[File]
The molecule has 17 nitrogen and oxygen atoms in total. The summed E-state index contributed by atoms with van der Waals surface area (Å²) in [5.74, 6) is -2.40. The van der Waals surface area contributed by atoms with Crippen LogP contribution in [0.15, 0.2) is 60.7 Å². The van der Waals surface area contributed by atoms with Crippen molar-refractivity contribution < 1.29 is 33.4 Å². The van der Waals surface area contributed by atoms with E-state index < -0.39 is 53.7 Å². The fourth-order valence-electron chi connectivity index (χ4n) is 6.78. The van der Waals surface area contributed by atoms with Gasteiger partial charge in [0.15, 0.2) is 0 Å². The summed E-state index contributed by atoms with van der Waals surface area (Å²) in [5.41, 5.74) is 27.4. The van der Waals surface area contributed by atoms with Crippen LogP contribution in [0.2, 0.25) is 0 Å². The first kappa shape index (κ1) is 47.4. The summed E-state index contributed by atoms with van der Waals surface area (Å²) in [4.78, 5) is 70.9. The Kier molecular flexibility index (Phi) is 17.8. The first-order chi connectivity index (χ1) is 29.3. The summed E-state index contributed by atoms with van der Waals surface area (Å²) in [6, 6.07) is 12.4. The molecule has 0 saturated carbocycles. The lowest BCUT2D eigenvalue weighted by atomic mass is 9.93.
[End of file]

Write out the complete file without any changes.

The molecule has 17 nitrogen and oxygen atoms in total. The summed E-state index contributed by atoms with van der Waals surface area (Å²) in [5.74, 6) is -2.40. The van der Waals surface area contributed by atoms with Crippen LogP contribution in [0.15, 0.2) is 60.7 Å². The van der Waals surface area contributed by atoms with Crippen molar-refractivity contribution < 1.29 is 33.4 Å². The van der Waals surface area contributed by atoms with E-state index < -0.39 is 53.7 Å². The fourth-order valence-electron chi connectivity index (χ4n) is 6.78. The van der Waals surface area contributed by atoms with Gasteiger partial charge in [0.15, 0.2) is 0 Å². The summed E-state index contributed by atoms with van der Waals surface area (Å²) in [5.41, 5.74) is 27.4. The van der Waals surface area contributed by atoms with Crippen LogP contribution in [0.2, 0.25) is 0 Å². The first kappa shape index (κ1) is 47.4. The summed E-state index contributed by atoms with van der Waals surface area (Å²) in [4.78, 5) is 70.9. The Kier molecular flexibility index (Phi) is 17.8. The first-order chi connectivity index (χ1) is 29.3. The summed E-state index contributed by atoms with van der Waals surface area (Å²) in [6, 6.07) is 12.4. The molecule has 0 saturated carbocycles. The lowest BCUT2D eigenvalue weighted by atomic mass is 9.93.